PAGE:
Well, Cassie becomes the first zombie slayer by accident and happenstance when she sees the first zombie rise and, because she's a geek, instinctively smashes its brain. She survives the apocalypse because she's being kept in a holding cell by the very confused cops, and when the last traces of organization are gone, she escapes to find her friends barricaded in the resort where their parents would have been... if there were any of their parents left. Most of her friends. Lis is missing, stranded in New York City where she was visiting her father. And "friends" is a loose term for some of the group that's left with Cassie in Hollywood. With nowhere else to go, together they embark on an epic road trip across zombie-infested America to find their lost friend, and along the way, they have to learn to get along, keep their sanity (and sense of humor!), and start their lives over. Cassie and her best friend, Norman, can definitely use the chance to see each other in new light.

The beginning of the book is quite shocking (to me, at least!). How did you manage to keep such a lighthearted tone for your main character in such a dark situation?
As my theater teacher used to say, comedy and tragedy are two sides of the same coin. If someone else slips on a banana peel, that's comedy, if we slip on a banana peel ourselves, that's tragedy. When we see pain, we either want to cry, or we want to laugh, or both. It's a twisted defense mechanism we have, and that Cassie has a lot of, and as a writer, you have a lot of power over which reaction to invite.
Zombies have a lot of inherent silliness that's been forgotten in recent interpretations, especially in YA. Yes, it's very sad that almost everyone's dead and the survivors are running and scrounging for their lives, but they've got what's left of the world to themselves, no jobs, no rules, and lots of gooey, soulless monsters shambling about for often consequence-free action scenes. Those are a big part of why I think zombies appeal to us in the first place, and I didn't want to miss out on that and use them in one more doom and gloom drama. I love The Walking Dead as much as anyone, but it's been done, and it's not the sort of story Cassie was made for.
Comedy alone can only go so far, though. As long as we have enough distance from a story to laugh without any guilt, we can't fully invest in the characters. For a story to resonate emotionally, I believe you have to let the fear and sadness in now and then, at least a little. If you can strike a balance, I find that comedy and drama complement each other rather than clashing, so yes, you will find moments in Confessions of the Very First Zombie Slayer (That I Know of) that get dark and serious too.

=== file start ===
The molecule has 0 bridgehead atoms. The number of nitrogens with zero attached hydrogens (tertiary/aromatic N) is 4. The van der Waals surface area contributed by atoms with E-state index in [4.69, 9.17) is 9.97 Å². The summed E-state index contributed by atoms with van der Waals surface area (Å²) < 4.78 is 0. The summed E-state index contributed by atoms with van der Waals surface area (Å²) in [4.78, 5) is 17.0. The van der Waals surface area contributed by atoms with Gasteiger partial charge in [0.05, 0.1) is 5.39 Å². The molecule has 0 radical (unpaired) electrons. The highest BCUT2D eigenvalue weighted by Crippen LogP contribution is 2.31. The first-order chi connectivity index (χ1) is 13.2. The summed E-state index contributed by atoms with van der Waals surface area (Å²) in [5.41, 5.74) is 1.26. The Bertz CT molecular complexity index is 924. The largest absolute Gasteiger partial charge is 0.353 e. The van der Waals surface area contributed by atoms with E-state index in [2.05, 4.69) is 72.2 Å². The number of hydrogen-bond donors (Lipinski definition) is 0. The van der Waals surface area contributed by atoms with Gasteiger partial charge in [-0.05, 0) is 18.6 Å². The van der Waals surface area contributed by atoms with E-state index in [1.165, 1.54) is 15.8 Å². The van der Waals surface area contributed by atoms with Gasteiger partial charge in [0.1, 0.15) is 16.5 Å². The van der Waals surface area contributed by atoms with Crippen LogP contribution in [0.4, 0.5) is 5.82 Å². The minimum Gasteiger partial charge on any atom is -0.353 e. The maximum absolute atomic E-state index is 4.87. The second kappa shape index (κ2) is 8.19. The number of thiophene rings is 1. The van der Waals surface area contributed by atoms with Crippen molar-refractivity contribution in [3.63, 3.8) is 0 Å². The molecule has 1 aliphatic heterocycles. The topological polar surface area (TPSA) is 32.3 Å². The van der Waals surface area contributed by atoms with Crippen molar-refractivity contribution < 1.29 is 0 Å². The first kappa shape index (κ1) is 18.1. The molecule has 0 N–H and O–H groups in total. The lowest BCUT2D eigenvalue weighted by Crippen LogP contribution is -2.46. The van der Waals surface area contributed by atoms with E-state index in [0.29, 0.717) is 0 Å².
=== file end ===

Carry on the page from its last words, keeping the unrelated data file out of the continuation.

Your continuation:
How did you get into the mind of your main character? 
She got into mine. Most of the time, I start with a general idea of the kind of character and story I'm writing and have to play around for a while to get a real feel for who this person is, but it wasn't like that with Cassie. She just showed up one day and started off like, "This is why I smashed that guy's head in and what happened next. Are you getting all this down?"

There is a strong sense of sarcasm and humor throughout the narrative. Does it reflect  your personality a little bit? I think we, as authors, put a little bit of ourselves into our work. How would you contrast yourself to your MC? 
Cassie and I certainly do share a wry sense of humor. Hers is a little narrower than my more eclectic (and, I'd like to think, slightly more sophisticated) one. We're both geeks who never had much of a problem talking to the boys but could be better at keeping and relating to our girl friends and (in my high school years) knowing when to make the jump to more than friends with those boys.
We're also both total suckers for the funny guy.
I envy Cassie’s ironclad optimism, though. I obsess over things and let them get me down when she'd just laugh them off even harder.

What's next for you? Are you working on any other writing projects? 
Always. Right now, my husband, Matt Carter, and I have a YA Horror/Sci-Fi series in the works called The Prospero Chronicles. The first book, Splinters, is coming out this fall. It's about two sixteen-year-olds, Mina Todd and Ben Pastor, working to uncover the plot of the shapeshifting, human-impersonating aliens invading their small town, and the unlikely friendship they're forced to build in the process. Mina’s spent her whole life fighting the Splinters. It's all she knows. Ben is new to town and to the paranormal and just wants to live a normal life, but he can't fight his curiosity or his need to do the right thing. Prospero is darker and more serious than Zombie Slayer, but there will be laughs along the way. We can't help it.
On my own, I'm also in the early phases of working on a YA Horror standalone about a teenage actress who volunteers for a medical experiment that's supposed to make cosmetic surgery obsolete. The side effects include cravings for human flesh. Isn't that always the way?

What advice could you offer to new authors who dream of being published?
Read and practice. Read in and out of your genre, and read about writing and publishing too. Practice all parts of the process, especially digesting feedback and editing. Finally, brace for plenty of rejection along the way, and go for it!

Thank you for stopping by! Best of luck with your upcoming release! 
Thanks! And thanks so much for having me!

About F.J.R. Titchenell 

F.J.R. Titchenell is an author of Young Adult Sci-Fi and Horror fiction. She is represented by Jennifer Mishler of Literary Counsel and currently lives in San Gabriel, California with her husband and fellow author, Matt Carter, and their pet king snake, Mica.

The "F" is for Fiona, and on the rare occasions when she can be pried away from her keyboard, her kindle, and the pages of her latest favorite book, Fi can usually be found over-analyzing the inner workings of various TV Sci-Fi universes or testing out some intriguing new recipe, usually chocolate-related.


Confessions of the Very First Zombie Slayer (That I Know of) is F.J.R. Titchenell’s debut novel, to be released May 6th, 2014. It is a Young Adult Horror-Comedy.